What’s your plan to survive Christmas?

What’s your plan to survive Christmas?

Warning – challenging content ahead!

Please only read on if you are prepared to have a serious conversation with yourself about your health choices over the next month; and if you are willing to not only set up a plan to survive Christmas, but to come out the other side feeling great about your choices!

As mentioned in a previous blog, we are currently facing a seasonal conundrum – our environment is against us! While we try to stay healthy, and perhaps even get in better shape and fitness to enjoy summer more, we are also being invited to more parties, with more food, and more drinks! And it’s hard to say no, as it is the ‘silly’ season after all, right?!

… but are we happy with the outcome this will lead to? How will we feel on the 2nd of January? Groggy, heavy, lethargic? Or energised and vibrant?

So, we have an interesting choice to make. We can go with the flow, and let circumstances and the environment dictate what happens to our health OR we can take a stand against the status quo!! In an earlier blog I shared iNform’s mission to help you push back against this environmental tide. We personally and professionally understand how tough it is to stand strong when everything and everyone around you is pushing another glass of wine or cheese platter your way! However, we would not be true to our calling, or doing our job; or doing you any favours for that matter, if we didn’t challenge you, and support you, to make this year different!

So lets make a plan to survive Christmas!

How will we do this? Well, I’ll share some practical tips to help you along, but of primary and most significant importance, is the choice you will need to make. Because at the end of the day, it will be you who will need to implement change; and that will be so much easier once you are convicted that it’s because you TRULY want to change. Your picture of yourself at the other side of Christmas in great health needs to be more important and real, than the desire for short term satisfaction that will come from over-eating… Are we ok so far?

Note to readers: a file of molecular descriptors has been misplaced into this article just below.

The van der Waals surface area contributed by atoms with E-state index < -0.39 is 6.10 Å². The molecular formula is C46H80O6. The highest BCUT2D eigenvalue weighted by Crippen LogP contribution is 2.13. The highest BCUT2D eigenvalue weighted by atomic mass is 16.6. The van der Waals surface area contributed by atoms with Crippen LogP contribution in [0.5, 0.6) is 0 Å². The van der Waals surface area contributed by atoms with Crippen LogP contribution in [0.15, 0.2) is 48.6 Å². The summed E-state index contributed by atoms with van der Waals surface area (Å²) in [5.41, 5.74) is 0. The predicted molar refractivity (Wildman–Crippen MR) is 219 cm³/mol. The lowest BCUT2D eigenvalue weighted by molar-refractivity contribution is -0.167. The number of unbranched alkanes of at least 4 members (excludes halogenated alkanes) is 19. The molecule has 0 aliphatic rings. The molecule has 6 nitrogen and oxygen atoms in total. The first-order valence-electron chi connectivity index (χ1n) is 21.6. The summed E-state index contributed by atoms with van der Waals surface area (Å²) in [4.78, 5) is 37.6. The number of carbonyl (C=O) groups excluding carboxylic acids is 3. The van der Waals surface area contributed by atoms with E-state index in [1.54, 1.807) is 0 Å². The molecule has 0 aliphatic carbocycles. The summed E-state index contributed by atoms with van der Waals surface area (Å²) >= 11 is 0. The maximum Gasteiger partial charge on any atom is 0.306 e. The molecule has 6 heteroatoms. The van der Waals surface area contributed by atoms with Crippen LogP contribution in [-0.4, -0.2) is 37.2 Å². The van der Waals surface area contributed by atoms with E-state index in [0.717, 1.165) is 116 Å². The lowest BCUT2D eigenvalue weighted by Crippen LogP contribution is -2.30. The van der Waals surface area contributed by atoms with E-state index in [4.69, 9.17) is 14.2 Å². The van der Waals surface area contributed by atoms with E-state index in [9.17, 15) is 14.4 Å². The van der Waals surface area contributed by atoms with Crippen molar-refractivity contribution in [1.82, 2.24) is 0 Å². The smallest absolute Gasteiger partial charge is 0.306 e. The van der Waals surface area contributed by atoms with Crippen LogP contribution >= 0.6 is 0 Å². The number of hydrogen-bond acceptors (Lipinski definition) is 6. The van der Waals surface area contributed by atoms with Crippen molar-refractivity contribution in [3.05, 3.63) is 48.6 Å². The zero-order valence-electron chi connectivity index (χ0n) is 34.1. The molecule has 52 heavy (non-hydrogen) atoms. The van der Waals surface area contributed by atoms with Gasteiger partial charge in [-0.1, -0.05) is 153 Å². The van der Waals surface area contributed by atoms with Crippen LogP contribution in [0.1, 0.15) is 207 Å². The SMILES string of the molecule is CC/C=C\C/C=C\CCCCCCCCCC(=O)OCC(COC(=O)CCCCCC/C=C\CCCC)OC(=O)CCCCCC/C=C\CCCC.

I’d like to ask you some questions, which you should answer to yourself:

  1. How do you want to look and feel on the 2nd of January? (you may have some specific goals, such as an actual weight; scale of 1-10 of ‘wellbeing’; or an outfit you want to feel comfortable in.)
  2. How good will it actually feel if you achieve that goal, and why?
  3. What are behaviours that you feel put you at greatest risk of not achieving that goal? (such as eating too often/too much, etc)
  4. How good do those behaviours ACTUALLY feel when we do them? Have you experienced that sometimes the ‘idea’ of those behaviours is actually more powerful than the behaviour itself… for example, if drinking a lovely wine and eating cheese was actually SO good, you would be doing it all the time right? But you don’t, you can actually put those behaviours aside… see where this is heading?
  5. I hope this next question doesn’t sound patronising, as I certainly don’t mean it to be so…. Can you have a good time at a gathering without overdoing your particular behaviours in question?
  6. How much better will you feel when you get home from that party and you succeeded in not overconsuming??!
  7. Does that feeling of victory and control outweigh the short lived feeling had you eaten/drank more than you wanted… How nice to not have to regret anything, right?!

The process above is aimed to give some context to the behaviours you chose. It really comes down to a choice of ‘short term satisfaction vs long term pain’ OR ‘short term control for long term satisfaction’! Why would you choose the former?? Why do we tend to? Most often, because we just ‘go with the flow’… we don’t stop and take stock of the consequences, as we would with other behaviours. So if you just read through the numbered questions above without giving them some real thought, can I encourage you to go back and spend some time on them?

The process won’t necessarily be easy, but it will be worth it in so many ways! And as the ‘Quit Smoking’ ads encourage us to do: if you fail the first time, try again! you will get closer every time you do. Very importantly, don’t be harsh on yourself – these behaviours in question have been in place (in one way or another) for a very long time, in addition, the environment IS against you, so you have these two battles on your hands. But you have us by your side, every step of the way! If you would like our support through this process, can I encourage you to take advantage of our “Line in the Sand Campaign“?